Jesus is telling us more about the quality of righteousness that is demanded of us. If he had stopped with the demand to be righteous, we might confuse ourselves into thinking we should be like the scribes and pharisees, only more so. Self awarded, self righteousness (I must be righteous: look at all these rules I am keeping!) is not what Jesus is looking for. And so, his instructions focus on purity and love. But Jesus doesn’t allow us the possibility of love that is self aware, love that is aware of its own superiority in action. Jesus further describes our righteousness by forcing it to come from our hearts. Someone once said that goodness is defined by what you do when no one is watching. Jesus concurs. Love is not something that we can put on, a task that we can fulfill because we are supposed to. Love must be its own reward.

And therein lies a secret. The Father knows our hearts and our motivations. Jesus would have us believe that the best of actions, done so that those who watch will approve, is not pleasing to God. Rather, actions done simply as a response of compassion with no thought, no calculation as to who will be impressed and how we will be rewarded, are paradoxically worth rewarding.

There is an apparent conflict here between chapter 5 (so let your light shine before all men) and chapter 6 (but when you do a charitable deed, do not let your left hand know what your right hand is doing). How can it be resolved? I think Jesus recognises that ultimately, virtue cannot be hidden. If the disciples truly have this extraordinary love that results in the behavior Jesus describes, people are going to know about it! At the same time Jesus is so concerned about our tendency towards self righteousness that he tells us to consider our actions carefully, to reflect on our motives. "Take heed" he says.

In thinking about Jesus’ concern for our motivations, a few questions occurred to me. The first and most obvious one is "do we obey?" Do we take heed, do we make an effort to interrogate our motives when we do good deeds. Are we consciously seeking to avoid the acclaim of others? Do we seek privacy when doing good deeds or are we eager to casually drop them into conversation and let others know of all the good we do?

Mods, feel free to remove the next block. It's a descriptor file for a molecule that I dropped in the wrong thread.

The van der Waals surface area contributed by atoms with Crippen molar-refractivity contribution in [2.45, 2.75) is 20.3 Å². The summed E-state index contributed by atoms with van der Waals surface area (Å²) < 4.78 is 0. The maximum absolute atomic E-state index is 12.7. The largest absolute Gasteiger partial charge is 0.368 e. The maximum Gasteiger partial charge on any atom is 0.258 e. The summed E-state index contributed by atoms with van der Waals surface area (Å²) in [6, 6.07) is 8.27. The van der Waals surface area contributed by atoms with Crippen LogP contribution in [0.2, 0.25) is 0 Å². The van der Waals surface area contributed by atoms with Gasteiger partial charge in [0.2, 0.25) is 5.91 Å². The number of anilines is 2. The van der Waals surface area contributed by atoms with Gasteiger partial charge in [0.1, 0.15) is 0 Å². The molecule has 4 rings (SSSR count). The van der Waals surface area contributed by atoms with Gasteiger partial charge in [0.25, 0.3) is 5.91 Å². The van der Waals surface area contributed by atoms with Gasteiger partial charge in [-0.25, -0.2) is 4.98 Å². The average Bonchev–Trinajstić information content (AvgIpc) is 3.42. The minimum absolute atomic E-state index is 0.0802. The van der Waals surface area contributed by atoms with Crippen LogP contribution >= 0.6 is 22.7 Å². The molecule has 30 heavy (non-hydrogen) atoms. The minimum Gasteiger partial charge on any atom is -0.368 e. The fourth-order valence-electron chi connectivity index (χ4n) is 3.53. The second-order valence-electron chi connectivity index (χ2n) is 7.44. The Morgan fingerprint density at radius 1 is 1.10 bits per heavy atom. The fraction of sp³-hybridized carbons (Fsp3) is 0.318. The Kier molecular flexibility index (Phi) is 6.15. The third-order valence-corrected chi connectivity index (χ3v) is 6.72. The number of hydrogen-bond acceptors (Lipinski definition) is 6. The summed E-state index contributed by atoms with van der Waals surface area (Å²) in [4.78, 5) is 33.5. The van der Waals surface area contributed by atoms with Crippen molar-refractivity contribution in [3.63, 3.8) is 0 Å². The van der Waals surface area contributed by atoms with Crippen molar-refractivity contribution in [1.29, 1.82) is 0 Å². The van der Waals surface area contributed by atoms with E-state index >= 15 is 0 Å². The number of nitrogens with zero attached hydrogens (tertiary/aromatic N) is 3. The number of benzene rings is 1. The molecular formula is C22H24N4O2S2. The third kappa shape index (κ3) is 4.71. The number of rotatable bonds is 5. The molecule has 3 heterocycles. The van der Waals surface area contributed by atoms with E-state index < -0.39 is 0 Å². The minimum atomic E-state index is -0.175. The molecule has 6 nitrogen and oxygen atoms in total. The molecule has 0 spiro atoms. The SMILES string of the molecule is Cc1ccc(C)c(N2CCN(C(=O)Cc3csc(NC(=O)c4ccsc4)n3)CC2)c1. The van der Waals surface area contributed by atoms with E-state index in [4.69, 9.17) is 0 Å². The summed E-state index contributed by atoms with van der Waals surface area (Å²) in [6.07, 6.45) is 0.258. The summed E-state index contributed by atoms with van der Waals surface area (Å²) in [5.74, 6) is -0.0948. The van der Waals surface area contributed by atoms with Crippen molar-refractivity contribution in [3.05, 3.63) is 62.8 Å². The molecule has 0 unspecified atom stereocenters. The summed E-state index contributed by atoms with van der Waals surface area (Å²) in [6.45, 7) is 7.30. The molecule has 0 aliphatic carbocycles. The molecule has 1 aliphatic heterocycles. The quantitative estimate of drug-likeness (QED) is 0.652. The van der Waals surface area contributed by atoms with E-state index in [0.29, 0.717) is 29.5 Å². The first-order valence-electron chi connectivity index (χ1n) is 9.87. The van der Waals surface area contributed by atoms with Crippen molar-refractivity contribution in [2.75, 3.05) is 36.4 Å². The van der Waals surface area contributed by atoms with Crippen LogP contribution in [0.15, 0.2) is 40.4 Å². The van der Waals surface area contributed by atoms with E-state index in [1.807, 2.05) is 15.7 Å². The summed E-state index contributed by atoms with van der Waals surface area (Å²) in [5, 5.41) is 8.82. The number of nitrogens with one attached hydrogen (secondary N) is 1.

A more specific question, perhaps, is whether or not this emphasis on doing our good deeds in private runs counter to some of our traditional practices. Plain folk have consciously attempted to be sure that seperation from the world takes visible manifestation. Dress in particular has been our attempt to visibly demarcate the lines between disciples and the world. I suspect, however, that this is a classic case of confusing ends and means: I believe that it is quite true that Christians will likely look different than the world around them. If we take seriously the scriptures’ call to be modest in dress and to practice simplicity in lifestyle we may very well be identifiably different. Establishing visible difference as an end in itself, as the reason for a particular style of dress, however, strikes me as an action that may already have all the reward it is going to obtain. Jesus tells us that what we do so that others can see is likely less pleasing to God than what we do simply out of a heart of obedience to him.

This morning Jesus is Lord of all: My obedience to him will be evidenced in how I dress and in the good deeds that I do. But these things must be done with an aim of pleasing God rather than with the aim of impressing man. Take heed!